Even India's winning hour was pyrrhic. Virender Sehwag began as if he meant to make the 500 needed for victory by himself, and before dusk. No one makes runs with more economy of bodily movement. To play his shots, he does not move his feet at all. Mostly, he does not have to run for them once played, and nor does any fieldsman. Prevailed upon, he will amble a single. Between balls, and overs, he leans on his bat with legs crossed, a picture of insouciance. Not even the Climate Institute knows more than him about conserving energy.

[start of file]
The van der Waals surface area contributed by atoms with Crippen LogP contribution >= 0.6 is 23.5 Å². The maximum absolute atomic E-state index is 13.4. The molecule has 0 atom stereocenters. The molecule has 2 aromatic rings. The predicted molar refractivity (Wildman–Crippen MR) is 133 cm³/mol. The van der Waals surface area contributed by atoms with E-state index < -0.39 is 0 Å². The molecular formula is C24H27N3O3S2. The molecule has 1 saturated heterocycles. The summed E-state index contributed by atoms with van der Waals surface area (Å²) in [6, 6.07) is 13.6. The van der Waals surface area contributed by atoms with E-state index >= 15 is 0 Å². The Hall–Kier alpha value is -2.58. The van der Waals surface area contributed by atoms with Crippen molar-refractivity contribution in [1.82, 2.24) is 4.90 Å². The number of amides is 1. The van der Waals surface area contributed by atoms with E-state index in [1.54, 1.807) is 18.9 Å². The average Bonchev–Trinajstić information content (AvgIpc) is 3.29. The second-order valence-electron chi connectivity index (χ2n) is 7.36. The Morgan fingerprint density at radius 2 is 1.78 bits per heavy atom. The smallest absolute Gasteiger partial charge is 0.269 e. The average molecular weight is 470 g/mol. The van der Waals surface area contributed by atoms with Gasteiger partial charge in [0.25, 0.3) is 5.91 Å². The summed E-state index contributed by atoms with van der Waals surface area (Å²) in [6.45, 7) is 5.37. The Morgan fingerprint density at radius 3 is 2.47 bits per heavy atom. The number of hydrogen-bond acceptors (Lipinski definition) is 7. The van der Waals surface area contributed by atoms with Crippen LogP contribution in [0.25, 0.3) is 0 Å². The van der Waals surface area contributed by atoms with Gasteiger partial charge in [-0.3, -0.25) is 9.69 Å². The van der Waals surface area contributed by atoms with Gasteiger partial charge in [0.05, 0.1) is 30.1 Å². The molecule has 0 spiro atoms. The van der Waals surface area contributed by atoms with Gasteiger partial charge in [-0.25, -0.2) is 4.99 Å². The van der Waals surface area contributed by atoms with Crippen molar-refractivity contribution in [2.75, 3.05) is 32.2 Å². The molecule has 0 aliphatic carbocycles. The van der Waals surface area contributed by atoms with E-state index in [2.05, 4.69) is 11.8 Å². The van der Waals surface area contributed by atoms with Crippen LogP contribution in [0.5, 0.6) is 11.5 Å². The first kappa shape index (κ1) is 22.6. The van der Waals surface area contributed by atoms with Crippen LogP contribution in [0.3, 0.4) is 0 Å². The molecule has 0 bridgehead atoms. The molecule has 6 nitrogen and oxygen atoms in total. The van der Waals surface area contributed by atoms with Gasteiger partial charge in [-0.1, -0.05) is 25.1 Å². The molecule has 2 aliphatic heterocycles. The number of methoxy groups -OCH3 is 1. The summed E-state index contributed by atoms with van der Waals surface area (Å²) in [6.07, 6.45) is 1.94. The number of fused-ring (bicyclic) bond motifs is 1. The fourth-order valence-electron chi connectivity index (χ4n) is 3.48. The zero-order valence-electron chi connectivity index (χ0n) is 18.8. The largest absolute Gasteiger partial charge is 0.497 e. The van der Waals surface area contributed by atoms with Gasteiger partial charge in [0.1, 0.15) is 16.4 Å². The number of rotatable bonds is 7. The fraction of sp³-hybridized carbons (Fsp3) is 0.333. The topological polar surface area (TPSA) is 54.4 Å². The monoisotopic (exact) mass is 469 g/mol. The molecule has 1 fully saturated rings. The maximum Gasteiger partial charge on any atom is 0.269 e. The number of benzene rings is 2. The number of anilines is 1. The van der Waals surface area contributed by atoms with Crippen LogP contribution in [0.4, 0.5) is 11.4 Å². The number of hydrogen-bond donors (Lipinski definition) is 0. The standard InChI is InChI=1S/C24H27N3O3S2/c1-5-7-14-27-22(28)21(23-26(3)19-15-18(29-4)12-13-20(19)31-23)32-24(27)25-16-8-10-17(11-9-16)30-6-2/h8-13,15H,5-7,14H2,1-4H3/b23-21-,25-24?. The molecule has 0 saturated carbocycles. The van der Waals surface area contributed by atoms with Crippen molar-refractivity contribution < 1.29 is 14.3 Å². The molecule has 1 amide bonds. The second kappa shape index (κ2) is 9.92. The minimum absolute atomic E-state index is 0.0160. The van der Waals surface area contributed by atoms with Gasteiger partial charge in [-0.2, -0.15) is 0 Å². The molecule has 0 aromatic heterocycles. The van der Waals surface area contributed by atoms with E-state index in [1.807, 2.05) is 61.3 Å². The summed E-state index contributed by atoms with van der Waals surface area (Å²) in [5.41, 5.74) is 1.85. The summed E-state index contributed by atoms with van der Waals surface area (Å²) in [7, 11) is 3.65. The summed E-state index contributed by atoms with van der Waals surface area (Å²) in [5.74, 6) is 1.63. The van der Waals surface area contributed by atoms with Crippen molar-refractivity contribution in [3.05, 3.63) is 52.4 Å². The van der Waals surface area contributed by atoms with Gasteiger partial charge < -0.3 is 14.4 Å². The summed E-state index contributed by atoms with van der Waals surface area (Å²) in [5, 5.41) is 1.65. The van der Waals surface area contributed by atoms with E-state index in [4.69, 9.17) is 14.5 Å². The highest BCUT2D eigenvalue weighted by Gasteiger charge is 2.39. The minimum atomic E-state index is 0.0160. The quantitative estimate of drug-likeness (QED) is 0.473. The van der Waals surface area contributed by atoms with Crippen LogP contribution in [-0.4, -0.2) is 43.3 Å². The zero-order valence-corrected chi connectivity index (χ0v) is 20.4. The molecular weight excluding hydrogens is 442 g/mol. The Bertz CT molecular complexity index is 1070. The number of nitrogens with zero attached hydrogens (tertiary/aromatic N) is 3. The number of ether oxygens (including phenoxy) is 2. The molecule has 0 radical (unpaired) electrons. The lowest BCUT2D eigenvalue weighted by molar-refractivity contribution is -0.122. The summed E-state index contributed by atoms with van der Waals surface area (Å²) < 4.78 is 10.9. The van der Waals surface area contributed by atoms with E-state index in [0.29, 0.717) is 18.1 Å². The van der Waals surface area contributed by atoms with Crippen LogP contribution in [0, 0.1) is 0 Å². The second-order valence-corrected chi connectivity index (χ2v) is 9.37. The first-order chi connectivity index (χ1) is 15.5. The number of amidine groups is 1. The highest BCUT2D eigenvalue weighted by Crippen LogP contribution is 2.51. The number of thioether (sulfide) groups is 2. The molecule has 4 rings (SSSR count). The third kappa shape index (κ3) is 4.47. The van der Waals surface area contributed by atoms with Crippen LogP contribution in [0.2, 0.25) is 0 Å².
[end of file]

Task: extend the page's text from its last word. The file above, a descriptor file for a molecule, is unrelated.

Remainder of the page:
The parts of his innings were captivating, but the sum was reckless. India's mission was to survive five sessions. Sehwag's approach would have been justified only if he could sustain it, an improbable idea. He knew this; as he trudged slowly from the ground, his bat trailed behind him, like a leash without a dog. He was the captain, after all.
Image: India's Virender Sehwag bats against Australia during their cricket test match in Adelaide, Australia, Friday, Jan. 27, 2012.